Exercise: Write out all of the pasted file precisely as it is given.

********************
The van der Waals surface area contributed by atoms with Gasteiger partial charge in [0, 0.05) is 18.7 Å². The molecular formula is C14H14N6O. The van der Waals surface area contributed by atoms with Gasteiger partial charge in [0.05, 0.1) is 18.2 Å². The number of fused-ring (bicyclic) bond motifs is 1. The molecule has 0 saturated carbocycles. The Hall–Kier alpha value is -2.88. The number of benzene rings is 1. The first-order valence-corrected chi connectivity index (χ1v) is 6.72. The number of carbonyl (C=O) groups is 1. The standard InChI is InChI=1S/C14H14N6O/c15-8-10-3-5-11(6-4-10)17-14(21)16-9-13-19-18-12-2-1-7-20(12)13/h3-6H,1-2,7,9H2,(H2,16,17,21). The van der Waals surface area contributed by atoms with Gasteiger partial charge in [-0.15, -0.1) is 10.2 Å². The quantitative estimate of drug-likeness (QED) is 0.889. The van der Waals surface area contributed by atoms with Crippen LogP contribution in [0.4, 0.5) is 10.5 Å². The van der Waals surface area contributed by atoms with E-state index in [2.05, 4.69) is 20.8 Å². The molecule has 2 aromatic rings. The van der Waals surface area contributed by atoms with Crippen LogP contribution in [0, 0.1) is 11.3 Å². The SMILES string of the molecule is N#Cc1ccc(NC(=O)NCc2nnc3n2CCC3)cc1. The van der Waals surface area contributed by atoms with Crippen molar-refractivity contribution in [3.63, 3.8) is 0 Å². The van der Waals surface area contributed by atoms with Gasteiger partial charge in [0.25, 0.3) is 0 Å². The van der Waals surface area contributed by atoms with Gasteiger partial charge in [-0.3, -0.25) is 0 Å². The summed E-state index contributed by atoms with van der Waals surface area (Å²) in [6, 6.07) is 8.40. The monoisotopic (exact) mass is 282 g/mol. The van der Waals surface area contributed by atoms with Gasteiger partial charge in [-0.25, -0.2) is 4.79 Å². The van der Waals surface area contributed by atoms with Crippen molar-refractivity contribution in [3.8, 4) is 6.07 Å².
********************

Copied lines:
The van der Waals surface area contributed by atoms with Gasteiger partial charge in [0, 0.05) is 18.7 Å². The molecular formula is C14H14N6O. The van der Waals surface area contributed by atoms with Gasteiger partial charge in [0.05, 0.1) is 18.2 Å². The number of fused-ring (bicyclic) bond motifs is 1. The molecule has 0 saturated carbocycles. The Hall–Kier alpha value is -2.88. The number of benzene rings is 1. The first-order valence-corrected chi connectivity index (χ1v) is 6.72. The number of carbonyl (C=O) groups is 1. The standard InChI is InChI=1S/C14H14N6O/c15-8-10-3-5-11(6-4-10)17-14(21)16-9-13-19-18-12-2-1-7-20(12)13/h3-6H,1-2,7,9H2,(H2,16,17,21). The van der Waals surface area contributed by atoms with Gasteiger partial charge in [-0.15, -0.1) is 10.2 Å². The quantitative estimate of drug-likeness (QED) is 0.889. The van der Waals surface area contributed by atoms with Crippen LogP contribution in [0.4, 0.5) is 10.5 Å². The van der Waals surface area contributed by atoms with E-state index in [2.05, 4.69) is 20.8 Å². The molecule has 2 aromatic rings. The van der Waals surface area contributed by atoms with Crippen LogP contribution in [0, 0.1) is 11.3 Å². The SMILES string of the molecule is N#Cc1ccc(NC(=O)NCc2nnc3n2CCC3)cc1. The van der Waals surface area contributed by atoms with Crippen molar-refractivity contribution in [3.63, 3.8) is 0 Å². The van der Waals surface area contributed by atoms with Gasteiger partial charge in [0.25, 0.3) is 0 Å². The van der Waals surface area contributed by atoms with Gasteiger partial charge in [-0.3, -0.25) is 0 Å². The summed E-state index contributed by atoms with van der Waals surface area (Å²) in [6, 6.07) is 8.40. The monoisotopic (exact) mass is 282 g/mol. The van der Waals surface area contributed by atoms with Gasteiger partial charge in [-0.25, -0.2) is 4.79 Å². The van der Waals surface area contributed by atoms with Crippen molar-refractivity contribution in [3.8, 4) is 6.07 Å².